# Pressure intensifiers

When using a two section equal flow divider the outlet pressure on each section is equal (or slightly less) to the inlet pressure. If the pressure requirement on one section is reduced, the pressure available at the other section will increase by the same amount.

E.G. If a two section flow divider has 2000 psi at the inlet then each section will have 2000 psi at its outlet, but if one outlet is taken straight to tank then the other outlet will have 4000 psi available (approx). A flow divider having ‘unequal’ sections can be used to give greater intensification by taking the larger of the two outputs to tank.

Use of Flow Divider as a Pressure Intensifier - Using an equal element unit with two sections, pressure at one of the outlets can be approximately 2 x the inlet pressure, if the second outlet is piped to the tank. In the same way an "unequal" unit can be used to obtain higher intensification. The ratio of the displacements of the flow divider sections is a measure of the amount of intensification achieved. If a ratio of more than 4.5:1 is required (i.e. a higher ratio than can be obtained with an FDR2/2.9), one or more extra sections can be added to increase the flow to tank and thereby the ratio of intensified pressure to inlet pressure. Pressure at the intensified pressure outlet is given by:-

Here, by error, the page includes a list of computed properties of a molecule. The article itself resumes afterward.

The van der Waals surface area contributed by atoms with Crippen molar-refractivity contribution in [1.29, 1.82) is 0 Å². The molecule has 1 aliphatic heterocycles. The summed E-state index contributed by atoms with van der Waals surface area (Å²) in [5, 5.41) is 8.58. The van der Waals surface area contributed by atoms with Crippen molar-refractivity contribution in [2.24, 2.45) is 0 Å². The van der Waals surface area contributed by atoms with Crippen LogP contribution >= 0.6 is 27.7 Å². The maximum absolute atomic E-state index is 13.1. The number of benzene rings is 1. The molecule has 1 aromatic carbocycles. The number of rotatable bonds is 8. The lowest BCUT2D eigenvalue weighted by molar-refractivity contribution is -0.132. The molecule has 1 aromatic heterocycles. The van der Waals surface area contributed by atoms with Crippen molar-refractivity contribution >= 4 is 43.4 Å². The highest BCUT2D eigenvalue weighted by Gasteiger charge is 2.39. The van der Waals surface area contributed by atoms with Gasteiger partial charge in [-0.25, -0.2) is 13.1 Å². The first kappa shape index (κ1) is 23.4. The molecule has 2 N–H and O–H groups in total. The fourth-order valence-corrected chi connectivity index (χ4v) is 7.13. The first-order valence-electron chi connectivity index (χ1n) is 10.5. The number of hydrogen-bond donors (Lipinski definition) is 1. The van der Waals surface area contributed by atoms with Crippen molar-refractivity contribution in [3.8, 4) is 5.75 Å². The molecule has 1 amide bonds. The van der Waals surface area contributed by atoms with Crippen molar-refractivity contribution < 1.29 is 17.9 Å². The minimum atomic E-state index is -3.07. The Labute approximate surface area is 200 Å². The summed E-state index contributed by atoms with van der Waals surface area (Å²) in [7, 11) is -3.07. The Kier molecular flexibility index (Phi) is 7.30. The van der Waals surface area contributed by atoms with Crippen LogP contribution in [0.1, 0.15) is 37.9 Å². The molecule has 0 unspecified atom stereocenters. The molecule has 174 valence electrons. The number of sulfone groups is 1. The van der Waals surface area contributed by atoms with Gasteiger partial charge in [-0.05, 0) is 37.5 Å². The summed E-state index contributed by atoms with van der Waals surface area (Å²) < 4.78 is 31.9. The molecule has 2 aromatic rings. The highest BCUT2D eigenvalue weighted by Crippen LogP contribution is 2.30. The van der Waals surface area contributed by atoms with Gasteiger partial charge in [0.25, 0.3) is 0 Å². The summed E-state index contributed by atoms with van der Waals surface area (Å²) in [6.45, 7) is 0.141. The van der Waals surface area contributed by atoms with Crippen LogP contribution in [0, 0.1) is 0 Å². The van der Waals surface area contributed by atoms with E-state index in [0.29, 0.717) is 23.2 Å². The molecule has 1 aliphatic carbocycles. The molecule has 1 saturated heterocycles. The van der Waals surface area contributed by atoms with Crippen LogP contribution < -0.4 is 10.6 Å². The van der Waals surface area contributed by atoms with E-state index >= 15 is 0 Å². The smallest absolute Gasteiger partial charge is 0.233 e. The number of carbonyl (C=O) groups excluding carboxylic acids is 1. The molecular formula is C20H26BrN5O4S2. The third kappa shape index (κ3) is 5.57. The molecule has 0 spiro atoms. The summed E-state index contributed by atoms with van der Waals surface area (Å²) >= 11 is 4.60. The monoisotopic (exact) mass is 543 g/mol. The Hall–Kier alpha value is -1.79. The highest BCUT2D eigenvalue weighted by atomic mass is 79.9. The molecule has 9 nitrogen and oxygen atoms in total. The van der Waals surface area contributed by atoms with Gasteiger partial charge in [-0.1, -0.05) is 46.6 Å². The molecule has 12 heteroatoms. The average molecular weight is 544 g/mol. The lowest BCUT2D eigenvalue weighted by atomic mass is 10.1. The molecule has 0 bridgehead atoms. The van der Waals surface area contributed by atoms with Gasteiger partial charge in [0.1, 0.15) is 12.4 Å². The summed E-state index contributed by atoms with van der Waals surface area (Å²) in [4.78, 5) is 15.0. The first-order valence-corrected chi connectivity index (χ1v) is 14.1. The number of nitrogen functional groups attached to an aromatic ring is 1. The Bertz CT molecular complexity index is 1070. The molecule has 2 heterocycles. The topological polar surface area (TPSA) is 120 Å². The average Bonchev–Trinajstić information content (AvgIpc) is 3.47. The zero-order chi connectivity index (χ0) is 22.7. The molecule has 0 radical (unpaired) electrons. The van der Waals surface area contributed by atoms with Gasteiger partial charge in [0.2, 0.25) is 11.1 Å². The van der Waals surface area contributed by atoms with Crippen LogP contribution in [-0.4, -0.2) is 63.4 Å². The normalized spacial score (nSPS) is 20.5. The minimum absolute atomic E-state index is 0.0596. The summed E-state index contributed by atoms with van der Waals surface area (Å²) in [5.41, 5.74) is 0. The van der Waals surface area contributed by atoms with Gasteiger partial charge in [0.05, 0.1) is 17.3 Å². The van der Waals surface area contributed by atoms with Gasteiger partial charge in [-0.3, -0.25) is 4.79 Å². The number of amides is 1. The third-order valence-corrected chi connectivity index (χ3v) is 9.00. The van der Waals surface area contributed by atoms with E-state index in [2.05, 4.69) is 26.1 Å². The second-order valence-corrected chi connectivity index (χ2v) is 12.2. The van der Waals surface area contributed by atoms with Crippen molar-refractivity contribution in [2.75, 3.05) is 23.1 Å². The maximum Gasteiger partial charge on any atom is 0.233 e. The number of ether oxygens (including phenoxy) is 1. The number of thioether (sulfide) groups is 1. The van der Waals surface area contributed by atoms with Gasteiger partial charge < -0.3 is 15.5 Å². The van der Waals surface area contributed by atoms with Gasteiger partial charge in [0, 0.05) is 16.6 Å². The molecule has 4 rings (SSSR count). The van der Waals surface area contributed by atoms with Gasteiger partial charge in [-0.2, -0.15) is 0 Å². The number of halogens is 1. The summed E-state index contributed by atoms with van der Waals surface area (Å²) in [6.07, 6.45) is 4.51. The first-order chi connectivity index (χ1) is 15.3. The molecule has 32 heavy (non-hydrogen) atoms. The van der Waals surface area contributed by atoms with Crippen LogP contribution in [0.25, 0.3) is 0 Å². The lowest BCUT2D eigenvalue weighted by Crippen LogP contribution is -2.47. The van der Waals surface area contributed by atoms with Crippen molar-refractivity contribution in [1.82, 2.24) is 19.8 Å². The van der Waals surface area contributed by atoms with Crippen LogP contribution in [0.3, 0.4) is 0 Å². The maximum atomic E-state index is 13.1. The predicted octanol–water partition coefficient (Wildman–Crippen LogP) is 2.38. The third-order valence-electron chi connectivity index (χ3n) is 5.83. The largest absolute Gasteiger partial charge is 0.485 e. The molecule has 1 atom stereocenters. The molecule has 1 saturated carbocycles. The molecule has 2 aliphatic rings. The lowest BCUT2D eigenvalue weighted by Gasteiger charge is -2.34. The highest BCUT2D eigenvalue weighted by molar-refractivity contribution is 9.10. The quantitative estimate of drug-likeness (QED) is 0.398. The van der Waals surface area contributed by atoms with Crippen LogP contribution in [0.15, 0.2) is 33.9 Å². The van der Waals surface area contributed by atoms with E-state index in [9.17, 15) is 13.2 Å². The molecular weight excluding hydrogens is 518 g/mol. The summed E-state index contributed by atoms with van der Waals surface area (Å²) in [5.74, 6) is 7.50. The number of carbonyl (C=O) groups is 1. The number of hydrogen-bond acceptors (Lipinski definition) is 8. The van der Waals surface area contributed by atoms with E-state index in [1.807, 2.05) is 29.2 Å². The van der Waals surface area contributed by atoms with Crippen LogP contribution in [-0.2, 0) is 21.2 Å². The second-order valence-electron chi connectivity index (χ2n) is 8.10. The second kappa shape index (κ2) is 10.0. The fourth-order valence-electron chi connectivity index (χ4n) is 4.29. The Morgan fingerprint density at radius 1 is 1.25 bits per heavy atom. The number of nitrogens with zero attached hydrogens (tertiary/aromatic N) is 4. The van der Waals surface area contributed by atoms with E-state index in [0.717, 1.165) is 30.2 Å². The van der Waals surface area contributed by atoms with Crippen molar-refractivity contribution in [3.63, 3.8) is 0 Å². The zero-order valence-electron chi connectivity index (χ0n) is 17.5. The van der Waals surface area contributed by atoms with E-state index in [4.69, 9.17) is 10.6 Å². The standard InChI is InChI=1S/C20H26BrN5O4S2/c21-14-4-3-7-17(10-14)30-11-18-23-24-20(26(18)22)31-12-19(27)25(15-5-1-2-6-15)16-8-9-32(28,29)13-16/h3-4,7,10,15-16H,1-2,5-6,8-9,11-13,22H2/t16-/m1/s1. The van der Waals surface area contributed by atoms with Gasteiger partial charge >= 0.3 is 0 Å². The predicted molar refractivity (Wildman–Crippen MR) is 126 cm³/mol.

Po = Pi/E1 x El + E2 + E3 etc.

Where
Po = Intensified Pressure
Pi = Inlet Pressure
E1 = Element capacity of high pressure element
E2,E3 etc. = Element capacities of low pressure elements

The inlet pressure can be calculated as for any other flow divider, (see formula under "Calculation of Inlet Pressure") taking PI as the intensified pressure and P2, P3 as the pressure drop on the tank connections of the 'by-pass' elements.